Friday, May 18, 2012

Ahram-Online Abul-Fotouh: Can a presidential candidate please everyone?

Presidential candidate Abdel-Moneim Abul-Fotouh appeared to be the man capable of uniting both liberals and Salafists behind him but his campaign appears to have faltered in recent weeks
 
Zeinab El Gundy, Friday 18 May 2012 Ahram Online
 
Abul Fotouh
Abul Fotouh appears to be the candidate who is able to get the support of different groups across the political spectrum


Moderate Islamist Abdel-Moneim Abul-Fotouh, who has been trying to gather support from all sections of Egypt's political landscape around his 'Strong Egypt' project, has run into obstacles of late.

After Mohamed ElBaradei's decision not to stand for president, many of his liberal supporters turned to Abul-Fotouh due to his moderate Islamist views and his attempts to create consensus among different political powers.

However, liberal doubts about Abul-Fotouh have been growing in recent weeks, especially after the Salafist Nour Party, Al-Jamaa Al-Islamiya's Building and Development Party and the Salafist Calling backed him for president. They were also unhappy about his statements on the implementation of Islamic law and the closure of breweries.

Novelist Alaa Al-Aswany reflected the fear of many liberals when he said via Twitter that, "We need to know what Abul-Fotouh has promised the Nour Party to get their support."
Liberal activist and Abul-Fotouh supporter Ahmed Badawy told Ahram Online that Abul-Fotouh did not have as many liberal supporters as some have claimed.
"His appeal to liberals may be affected negatively by his comments on female genital mutilation (FGM), despite the fact that the comments were edited to give the wrong impression of his words," he added.

“He said on the CBC channel that he rejected FGM except for medical reasons. But in a matter of hours his statements were taken out of context and edited in way in a way that made him sound pro-FGM,” Badawy explained.

Badawy said Abul-Fotouh’s attempt to create a consensus among different factions had become very difficult due to the huge political polarisation taking place in the country:

“There is growing distrust between political powers in Egypt: Islamists fear liberals and leftists, and they in turn fear Islamists.”

Doubts over Abul-Fotouh are also beginning to emerge from the Salafists over his commitment to the Islamist project.

His views on the death penalty for apostasy from Islam, female genital mutilation, censorship, lowering the marriage age, acceptance of a woman or a Christian as president, and on religious conversions, directly contradict those of the ultraconservative Salafists.

The Muslim Brotherhood and Salafist groups are using Abul-Fotouh's more moderate views to discredit him in the eyes of conservative voters, said Badawy.

The Brotherhood’s official spokesperson, Mahmoud Ghozlan, published an op-ed two weeks ago which listed all Abul-Fotouh's views that contradict those of the Salafists, for example on women's rights and whether a Christian could become president, and how the Salafist Calling stood against the Brotherhood in the 2005 parliamentary elections because of these particular issues.

“How can I elect a man who wants to teach Naguib Mahfouz's The Children of Gelebawi [which religious conservatives label 'blasphemous'] in schools?” prominent Salafist Sheikh Mohamed Abdel-Maksoud asked during a rally for Mohammed Mursi, the Brotherhood's presidential candidate. The comment was made because Abul-Fotouh had stated that he opposed censorship of literature.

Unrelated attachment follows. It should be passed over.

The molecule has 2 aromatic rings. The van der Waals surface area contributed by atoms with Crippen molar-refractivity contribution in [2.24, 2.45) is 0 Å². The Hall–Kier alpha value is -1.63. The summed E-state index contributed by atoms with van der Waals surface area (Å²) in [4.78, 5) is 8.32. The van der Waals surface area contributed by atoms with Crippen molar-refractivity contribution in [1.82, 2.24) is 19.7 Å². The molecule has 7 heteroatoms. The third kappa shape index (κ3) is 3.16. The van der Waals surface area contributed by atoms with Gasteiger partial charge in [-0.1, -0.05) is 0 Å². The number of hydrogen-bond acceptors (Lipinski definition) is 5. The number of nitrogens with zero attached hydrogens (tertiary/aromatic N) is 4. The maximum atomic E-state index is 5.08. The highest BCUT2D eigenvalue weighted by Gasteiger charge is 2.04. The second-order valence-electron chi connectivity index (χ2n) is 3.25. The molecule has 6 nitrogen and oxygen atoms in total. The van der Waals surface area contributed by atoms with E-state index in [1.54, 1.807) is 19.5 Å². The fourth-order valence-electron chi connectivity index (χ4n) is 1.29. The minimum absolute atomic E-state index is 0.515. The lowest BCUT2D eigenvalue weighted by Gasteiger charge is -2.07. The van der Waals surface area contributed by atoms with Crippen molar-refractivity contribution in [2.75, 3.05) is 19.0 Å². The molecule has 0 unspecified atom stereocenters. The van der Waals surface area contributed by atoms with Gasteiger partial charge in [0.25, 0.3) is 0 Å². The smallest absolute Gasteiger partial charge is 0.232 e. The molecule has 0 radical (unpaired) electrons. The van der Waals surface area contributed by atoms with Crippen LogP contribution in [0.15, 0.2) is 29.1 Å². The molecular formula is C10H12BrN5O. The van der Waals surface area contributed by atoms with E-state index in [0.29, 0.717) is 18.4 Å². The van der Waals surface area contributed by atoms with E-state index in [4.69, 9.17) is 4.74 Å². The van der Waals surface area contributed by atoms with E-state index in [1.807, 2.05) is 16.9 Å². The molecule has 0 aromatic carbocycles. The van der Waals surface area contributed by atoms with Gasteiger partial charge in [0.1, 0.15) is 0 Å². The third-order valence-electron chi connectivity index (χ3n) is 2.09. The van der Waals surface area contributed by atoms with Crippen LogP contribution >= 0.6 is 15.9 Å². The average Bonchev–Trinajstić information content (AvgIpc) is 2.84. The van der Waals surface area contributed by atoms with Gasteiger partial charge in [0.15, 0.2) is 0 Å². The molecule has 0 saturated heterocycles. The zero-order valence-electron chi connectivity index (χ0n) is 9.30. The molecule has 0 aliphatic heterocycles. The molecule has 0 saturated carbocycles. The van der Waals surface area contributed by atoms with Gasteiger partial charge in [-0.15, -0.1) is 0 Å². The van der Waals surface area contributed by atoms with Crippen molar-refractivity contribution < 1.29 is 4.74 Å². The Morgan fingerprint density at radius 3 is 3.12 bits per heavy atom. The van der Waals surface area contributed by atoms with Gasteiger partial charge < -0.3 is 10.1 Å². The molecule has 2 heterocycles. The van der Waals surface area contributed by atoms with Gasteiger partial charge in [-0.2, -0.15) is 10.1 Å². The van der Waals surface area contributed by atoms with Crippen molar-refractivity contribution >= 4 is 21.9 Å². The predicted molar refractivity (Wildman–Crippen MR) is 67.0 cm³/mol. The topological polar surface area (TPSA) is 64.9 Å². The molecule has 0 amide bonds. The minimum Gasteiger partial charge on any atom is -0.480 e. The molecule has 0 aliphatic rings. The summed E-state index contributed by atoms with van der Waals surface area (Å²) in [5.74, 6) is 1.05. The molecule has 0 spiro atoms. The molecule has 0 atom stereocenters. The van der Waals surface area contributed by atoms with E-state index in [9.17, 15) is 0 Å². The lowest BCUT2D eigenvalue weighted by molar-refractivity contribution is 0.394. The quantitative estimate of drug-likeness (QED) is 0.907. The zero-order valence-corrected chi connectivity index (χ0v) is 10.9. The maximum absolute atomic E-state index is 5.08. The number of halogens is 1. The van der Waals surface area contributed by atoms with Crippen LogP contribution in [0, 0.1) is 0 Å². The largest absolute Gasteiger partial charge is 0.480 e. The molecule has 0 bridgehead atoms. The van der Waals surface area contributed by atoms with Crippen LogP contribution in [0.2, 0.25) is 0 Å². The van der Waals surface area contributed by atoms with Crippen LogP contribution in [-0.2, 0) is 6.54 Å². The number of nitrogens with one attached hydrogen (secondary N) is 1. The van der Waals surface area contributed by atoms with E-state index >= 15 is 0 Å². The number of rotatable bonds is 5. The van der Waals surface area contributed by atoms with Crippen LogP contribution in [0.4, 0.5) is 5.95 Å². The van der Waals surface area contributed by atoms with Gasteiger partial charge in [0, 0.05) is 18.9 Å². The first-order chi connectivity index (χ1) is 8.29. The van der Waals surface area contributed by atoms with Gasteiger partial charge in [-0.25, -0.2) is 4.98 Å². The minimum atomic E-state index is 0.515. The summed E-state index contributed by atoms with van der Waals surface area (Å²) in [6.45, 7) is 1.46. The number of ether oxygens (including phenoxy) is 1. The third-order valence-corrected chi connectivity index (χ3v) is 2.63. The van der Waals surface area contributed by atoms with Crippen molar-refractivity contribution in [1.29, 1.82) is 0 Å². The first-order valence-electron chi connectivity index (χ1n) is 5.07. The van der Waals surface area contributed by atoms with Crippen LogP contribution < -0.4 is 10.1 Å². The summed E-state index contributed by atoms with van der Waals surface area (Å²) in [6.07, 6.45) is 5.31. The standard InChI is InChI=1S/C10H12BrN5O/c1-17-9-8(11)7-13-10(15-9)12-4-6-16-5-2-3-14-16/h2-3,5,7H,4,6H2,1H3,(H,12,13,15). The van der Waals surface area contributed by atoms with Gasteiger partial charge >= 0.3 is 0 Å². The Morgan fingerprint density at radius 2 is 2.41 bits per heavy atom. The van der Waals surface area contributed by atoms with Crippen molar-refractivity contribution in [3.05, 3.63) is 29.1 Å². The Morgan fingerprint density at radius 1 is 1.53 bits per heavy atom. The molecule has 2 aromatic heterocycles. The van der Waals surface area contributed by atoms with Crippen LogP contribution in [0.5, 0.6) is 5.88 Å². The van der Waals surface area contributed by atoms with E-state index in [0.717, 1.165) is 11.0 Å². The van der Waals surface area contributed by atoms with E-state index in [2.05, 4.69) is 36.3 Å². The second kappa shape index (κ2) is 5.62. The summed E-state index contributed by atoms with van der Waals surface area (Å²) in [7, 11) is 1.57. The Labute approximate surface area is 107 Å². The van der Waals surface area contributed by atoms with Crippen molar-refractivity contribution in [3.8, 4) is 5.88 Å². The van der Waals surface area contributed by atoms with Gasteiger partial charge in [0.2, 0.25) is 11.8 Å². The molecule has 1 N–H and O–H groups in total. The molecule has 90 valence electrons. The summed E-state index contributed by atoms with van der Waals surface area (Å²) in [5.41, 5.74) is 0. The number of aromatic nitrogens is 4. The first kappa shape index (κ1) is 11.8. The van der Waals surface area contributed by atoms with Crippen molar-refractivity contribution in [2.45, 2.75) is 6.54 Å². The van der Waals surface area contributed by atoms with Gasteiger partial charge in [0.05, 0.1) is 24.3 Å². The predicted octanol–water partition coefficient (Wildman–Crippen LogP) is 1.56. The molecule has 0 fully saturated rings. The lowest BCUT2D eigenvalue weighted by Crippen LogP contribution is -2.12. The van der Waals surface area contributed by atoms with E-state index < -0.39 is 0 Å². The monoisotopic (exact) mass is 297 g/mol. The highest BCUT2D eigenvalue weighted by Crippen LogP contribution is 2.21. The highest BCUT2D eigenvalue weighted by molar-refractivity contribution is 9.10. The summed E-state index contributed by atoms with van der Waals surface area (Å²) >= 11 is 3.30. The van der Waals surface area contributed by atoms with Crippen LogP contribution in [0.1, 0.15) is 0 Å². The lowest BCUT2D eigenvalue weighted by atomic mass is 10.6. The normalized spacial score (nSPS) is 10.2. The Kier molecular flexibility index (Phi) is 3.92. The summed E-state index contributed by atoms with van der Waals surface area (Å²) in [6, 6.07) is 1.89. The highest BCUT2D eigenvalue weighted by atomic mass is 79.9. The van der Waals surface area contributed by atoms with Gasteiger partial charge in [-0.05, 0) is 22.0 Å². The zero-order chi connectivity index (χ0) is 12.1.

Dissident radical cleric Wagdy Ghonim recently condemned Abul-Fotouh as a "liberal candidate" for his views on apostasy and the 'blasphemy' in Mahfouz's novels.  
Religious fanatics attempted to murder Mahfouz in 1994 because of supposed blasphemy in The Children of Gelebawi.

According to Ibrahim Houdabi, a researcher into Islamist groups, it is difficult to determine the impact of critical statements by Salafist clerics on the voting patterns of religious conservatives.

“Questions about Islamic law should be referred to Al-Azhar or Dar Al-Ifta, not the president,” Houdabi said.

Despite Abul-Fotouh's contribution to Egypt's revolution, some revolutionaries have become dismayed at his recent comments about the Supreme Council of the Armed Forces (SCAF). In an interview on Al-Nahar two weeks ago, he said, “I will seek the advice [after he is elected] of Field Marshal Tantawi and all the country's honourable citizens.” The statement spread like wildfire across the internet because revolutionaries are adamant that SCAF members be held accountable for numerous attacks on civilians by the military during the transition period.

“There is something called video editing,” leftist activist and Abul-Fotouh supporter Wael Khalil told Ahram Online. "Many of his video clips and statements on YouTube have been taken out of context."

“Not all of us agree with Abul-Fotouh but we are trying to find common ground among political powers to end this polarisation at such a critical moment of the revolution,” Khalil added. "He is not trying to satisfy all political powers in Egypt but he is trying to find consensus, acceptance and common ground for everybody based on the principle of social justice."  
In the coming days, Abdel-Moneim Abul-Fotouh will discover if he can unite diverse political factions behind him and his Strong Egypt campaign or if he is the jack of all trades in Egypt's presidential election.
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